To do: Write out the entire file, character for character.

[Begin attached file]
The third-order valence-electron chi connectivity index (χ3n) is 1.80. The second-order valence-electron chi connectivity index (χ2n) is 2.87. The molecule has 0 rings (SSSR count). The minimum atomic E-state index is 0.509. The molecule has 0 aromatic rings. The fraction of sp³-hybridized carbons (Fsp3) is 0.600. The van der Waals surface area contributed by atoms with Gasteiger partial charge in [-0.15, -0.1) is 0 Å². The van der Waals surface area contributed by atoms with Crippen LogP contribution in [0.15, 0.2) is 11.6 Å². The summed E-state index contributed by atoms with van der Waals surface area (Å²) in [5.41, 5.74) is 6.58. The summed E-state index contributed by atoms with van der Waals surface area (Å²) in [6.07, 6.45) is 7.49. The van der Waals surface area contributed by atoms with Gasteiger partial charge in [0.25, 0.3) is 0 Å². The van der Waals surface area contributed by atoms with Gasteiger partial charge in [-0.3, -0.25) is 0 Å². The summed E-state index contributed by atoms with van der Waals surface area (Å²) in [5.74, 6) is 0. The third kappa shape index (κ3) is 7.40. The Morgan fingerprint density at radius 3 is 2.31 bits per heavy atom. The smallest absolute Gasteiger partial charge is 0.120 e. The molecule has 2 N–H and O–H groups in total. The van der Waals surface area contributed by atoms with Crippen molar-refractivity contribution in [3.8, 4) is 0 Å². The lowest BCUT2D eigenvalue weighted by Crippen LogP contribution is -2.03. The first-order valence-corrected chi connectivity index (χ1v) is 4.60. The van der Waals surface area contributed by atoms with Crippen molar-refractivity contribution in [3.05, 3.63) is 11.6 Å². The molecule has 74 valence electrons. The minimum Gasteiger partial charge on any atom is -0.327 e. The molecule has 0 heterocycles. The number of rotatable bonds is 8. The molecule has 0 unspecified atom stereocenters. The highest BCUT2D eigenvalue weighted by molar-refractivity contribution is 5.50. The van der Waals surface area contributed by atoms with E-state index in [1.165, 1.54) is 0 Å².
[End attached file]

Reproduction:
The third-order valence-electron chi connectivity index (χ3n) is 1.80. The second-order valence-electron chi connectivity index (χ2n) is 2.87. The molecule has 0 rings (SSSR count). The minimum atomic E-state index is 0.509. The molecule has 0 aromatic rings. The fraction of sp³-hybridized carbons (Fsp3) is 0.600. The van der Waals surface area contributed by atoms with Gasteiger partial charge in [-0.15, -0.1) is 0 Å². The van der Waals surface area contributed by atoms with Crippen LogP contribution in [0.15, 0.2) is 11.6 Å². The summed E-state index contributed by atoms with van der Waals surface area (Å²) in [5.41, 5.74) is 6.58. The summed E-state index contributed by atoms with van der Waals surface area (Å²) in [6.07, 6.45) is 7.49. The van der Waals surface area contributed by atoms with Gasteiger partial charge in [0.25, 0.3) is 0 Å². The van der Waals surface area contributed by atoms with Gasteiger partial charge in [-0.3, -0.25) is 0 Å². The summed E-state index contributed by atoms with van der Waals surface area (Å²) in [5.74, 6) is 0. The third kappa shape index (κ3) is 7.40. The Morgan fingerprint density at radius 3 is 2.31 bits per heavy atom. The smallest absolute Gasteiger partial charge is 0.120 e. The molecule has 2 N–H and O–H groups in total. The van der Waals surface area contributed by atoms with Crippen molar-refractivity contribution in [3.8, 4) is 0 Å². The lowest BCUT2D eigenvalue weighted by Crippen LogP contribution is -2.03. The first-order valence-corrected chi connectivity index (χ1v) is 4.60. The van der Waals surface area contributed by atoms with Crippen molar-refractivity contribution in [3.05, 3.63) is 11.6 Å². The molecule has 74 valence electrons. The minimum Gasteiger partial charge on any atom is -0.327 e. The molecule has 0 heterocycles. The number of rotatable bonds is 8. The molecule has 0 unspecified atom stereocenters. The highest BCUT2D eigenvalue weighted by molar-refractivity contribution is 5.50. The van der Waals surface area contributed by atoms with E-state index in [1.165, 1.54) is 0 Å².